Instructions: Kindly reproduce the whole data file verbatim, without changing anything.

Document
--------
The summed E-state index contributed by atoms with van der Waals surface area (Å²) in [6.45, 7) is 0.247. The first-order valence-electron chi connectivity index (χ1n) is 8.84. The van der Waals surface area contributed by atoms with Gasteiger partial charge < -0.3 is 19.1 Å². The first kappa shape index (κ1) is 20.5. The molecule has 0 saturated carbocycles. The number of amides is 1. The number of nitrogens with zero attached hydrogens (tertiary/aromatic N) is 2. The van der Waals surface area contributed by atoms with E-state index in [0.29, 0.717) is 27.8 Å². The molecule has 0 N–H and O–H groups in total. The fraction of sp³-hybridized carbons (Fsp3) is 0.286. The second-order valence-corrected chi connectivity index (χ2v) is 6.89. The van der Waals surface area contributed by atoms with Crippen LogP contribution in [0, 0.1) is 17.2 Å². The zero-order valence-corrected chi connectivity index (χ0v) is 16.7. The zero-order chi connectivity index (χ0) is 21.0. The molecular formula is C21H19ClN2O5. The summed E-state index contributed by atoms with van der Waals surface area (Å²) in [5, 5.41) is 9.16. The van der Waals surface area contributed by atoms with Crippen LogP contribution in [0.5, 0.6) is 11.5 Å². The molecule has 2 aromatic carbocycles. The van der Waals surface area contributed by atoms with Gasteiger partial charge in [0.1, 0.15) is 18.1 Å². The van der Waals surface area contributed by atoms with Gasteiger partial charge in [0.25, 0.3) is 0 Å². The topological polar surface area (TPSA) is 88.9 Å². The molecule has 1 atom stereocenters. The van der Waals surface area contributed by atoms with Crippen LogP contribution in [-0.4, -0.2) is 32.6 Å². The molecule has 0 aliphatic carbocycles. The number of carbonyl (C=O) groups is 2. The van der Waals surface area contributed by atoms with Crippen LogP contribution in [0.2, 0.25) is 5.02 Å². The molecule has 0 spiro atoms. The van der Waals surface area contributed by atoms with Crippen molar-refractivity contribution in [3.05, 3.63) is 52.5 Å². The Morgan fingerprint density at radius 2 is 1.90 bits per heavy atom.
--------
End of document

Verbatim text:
The summed E-state index contributed by atoms with van der Waals surface area (Å²) in [6.45, 7) is 0.247. The first-order valence-electron chi connectivity index (χ1n) is 8.84. The van der Waals surface area contributed by atoms with Gasteiger partial charge < -0.3 is 19.1 Å². The first kappa shape index (κ1) is 20.5. The molecule has 0 saturated carbocycles. The number of amides is 1. The number of nitrogens with zero attached hydrogens (tertiary/aromatic N) is 2. The van der Waals surface area contributed by atoms with E-state index in [0.29, 0.717) is 27.8 Å². The molecule has 0 N–H and O–H groups in total. The fraction of sp³-hybridized carbons (Fsp3) is 0.286. The second-order valence-corrected chi connectivity index (χ2v) is 6.89. The van der Waals surface area contributed by atoms with Crippen LogP contribution in [0, 0.1) is 17.2 Å². The zero-order valence-corrected chi connectivity index (χ0v) is 16.7. The zero-order chi connectivity index (χ0) is 21.0. The molecular formula is C21H19ClN2O5. The summed E-state index contributed by atoms with van der Waals surface area (Å²) in [5, 5.41) is 9.16. The van der Waals surface area contributed by atoms with Crippen LogP contribution in [0.5, 0.6) is 11.5 Å². The molecule has 2 aromatic carbocycles. The van der Waals surface area contributed by atoms with Gasteiger partial charge in [0.1, 0.15) is 18.1 Å². The van der Waals surface area contributed by atoms with Gasteiger partial charge in [0.25, 0.3) is 0 Å². The topological polar surface area (TPSA) is 88.9 Å². The molecule has 1 atom stereocenters. The van der Waals surface area contributed by atoms with Crippen LogP contribution in [-0.4, -0.2) is 32.6 Å². The molecule has 0 aliphatic carbocycles. The number of carbonyl (C=O) groups is 2. The van der Waals surface area contributed by atoms with Crippen LogP contribution in [0.2, 0.25) is 5.02 Å². The molecule has 0 spiro atoms. The van der Waals surface area contributed by atoms with Crippen molar-refractivity contribution in [3.05, 3.63) is 52.5 Å². The Morgan fingerprint density at radius 2 is 1.90 bits per heavy atom.